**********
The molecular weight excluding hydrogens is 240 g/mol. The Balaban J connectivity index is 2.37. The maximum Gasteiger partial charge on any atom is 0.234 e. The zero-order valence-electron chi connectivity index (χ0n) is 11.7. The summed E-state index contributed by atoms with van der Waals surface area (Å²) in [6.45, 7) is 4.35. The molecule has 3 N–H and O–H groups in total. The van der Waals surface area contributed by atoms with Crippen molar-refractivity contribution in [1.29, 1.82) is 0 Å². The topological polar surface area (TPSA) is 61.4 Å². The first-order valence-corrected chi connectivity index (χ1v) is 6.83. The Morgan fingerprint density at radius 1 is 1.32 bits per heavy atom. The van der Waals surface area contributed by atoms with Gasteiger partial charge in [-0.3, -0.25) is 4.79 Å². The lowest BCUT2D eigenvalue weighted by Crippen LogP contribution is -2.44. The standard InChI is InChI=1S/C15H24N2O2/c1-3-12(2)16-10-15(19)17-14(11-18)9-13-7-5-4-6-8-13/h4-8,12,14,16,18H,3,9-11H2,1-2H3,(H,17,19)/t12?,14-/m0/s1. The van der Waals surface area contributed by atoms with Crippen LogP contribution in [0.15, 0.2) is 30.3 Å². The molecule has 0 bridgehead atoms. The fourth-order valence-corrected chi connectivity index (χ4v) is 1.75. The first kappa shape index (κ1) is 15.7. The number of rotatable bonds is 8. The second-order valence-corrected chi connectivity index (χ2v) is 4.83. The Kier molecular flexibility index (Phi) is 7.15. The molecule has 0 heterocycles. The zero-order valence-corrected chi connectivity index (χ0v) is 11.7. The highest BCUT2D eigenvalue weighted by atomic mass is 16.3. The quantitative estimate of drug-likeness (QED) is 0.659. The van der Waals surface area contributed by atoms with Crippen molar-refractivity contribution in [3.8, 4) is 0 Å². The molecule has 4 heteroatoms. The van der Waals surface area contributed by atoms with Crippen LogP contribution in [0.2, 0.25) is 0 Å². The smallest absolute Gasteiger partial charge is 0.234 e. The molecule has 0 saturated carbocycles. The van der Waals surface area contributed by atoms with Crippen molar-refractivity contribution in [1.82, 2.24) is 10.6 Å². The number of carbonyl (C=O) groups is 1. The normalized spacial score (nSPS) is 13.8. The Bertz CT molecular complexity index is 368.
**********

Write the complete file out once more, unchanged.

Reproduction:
The molecular weight excluding hydrogens is 240 g/mol. The Balaban J connectivity index is 2.37. The maximum Gasteiger partial charge on any atom is 0.234 e. The zero-order valence-electron chi connectivity index (χ0n) is 11.7. The summed E-state index contributed by atoms with van der Waals surface area (Å²) in [6.45, 7) is 4.35. The molecule has 3 N–H and O–H groups in total. The van der Waals surface area contributed by atoms with Crippen molar-refractivity contribution in [1.29, 1.82) is 0 Å². The topological polar surface area (TPSA) is 61.4 Å². The first-order valence-corrected chi connectivity index (χ1v) is 6.83. The Morgan fingerprint density at radius 1 is 1.32 bits per heavy atom. The van der Waals surface area contributed by atoms with Gasteiger partial charge in [-0.3, -0.25) is 4.79 Å². The lowest BCUT2D eigenvalue weighted by Crippen LogP contribution is -2.44. The standard InChI is InChI=1S/C15H24N2O2/c1-3-12(2)16-10-15(19)17-14(11-18)9-13-7-5-4-6-8-13/h4-8,12,14,16,18H,3,9-11H2,1-2H3,(H,17,19)/t12?,14-/m0/s1. The van der Waals surface area contributed by atoms with Crippen LogP contribution in [0.15, 0.2) is 30.3 Å². The molecule has 0 bridgehead atoms. The fourth-order valence-corrected chi connectivity index (χ4v) is 1.75. The first kappa shape index (κ1) is 15.7. The number of rotatable bonds is 8. The second-order valence-corrected chi connectivity index (χ2v) is 4.83. The Kier molecular flexibility index (Phi) is 7.15. The molecule has 0 heterocycles. The zero-order valence-corrected chi connectivity index (χ0v) is 11.7. The highest BCUT2D eigenvalue weighted by atomic mass is 16.3. The quantitative estimate of drug-likeness (QED) is 0.659. The van der Waals surface area contributed by atoms with Crippen molar-refractivity contribution in [3.8, 4) is 0 Å². The molecule has 4 heteroatoms. The van der Waals surface area contributed by atoms with Crippen LogP contribution in [0.2, 0.25) is 0 Å². The smallest absolute Gasteiger partial charge is 0.234 e. The molecule has 0 saturated carbocycles. The van der Waals surface area contributed by atoms with Crippen molar-refractivity contribution in [1.82, 2.24) is 10.6 Å². The number of carbonyl (C=O) groups is 1. The normalized spacial score (nSPS) is 13.8. The Bertz CT molecular complexity index is 368.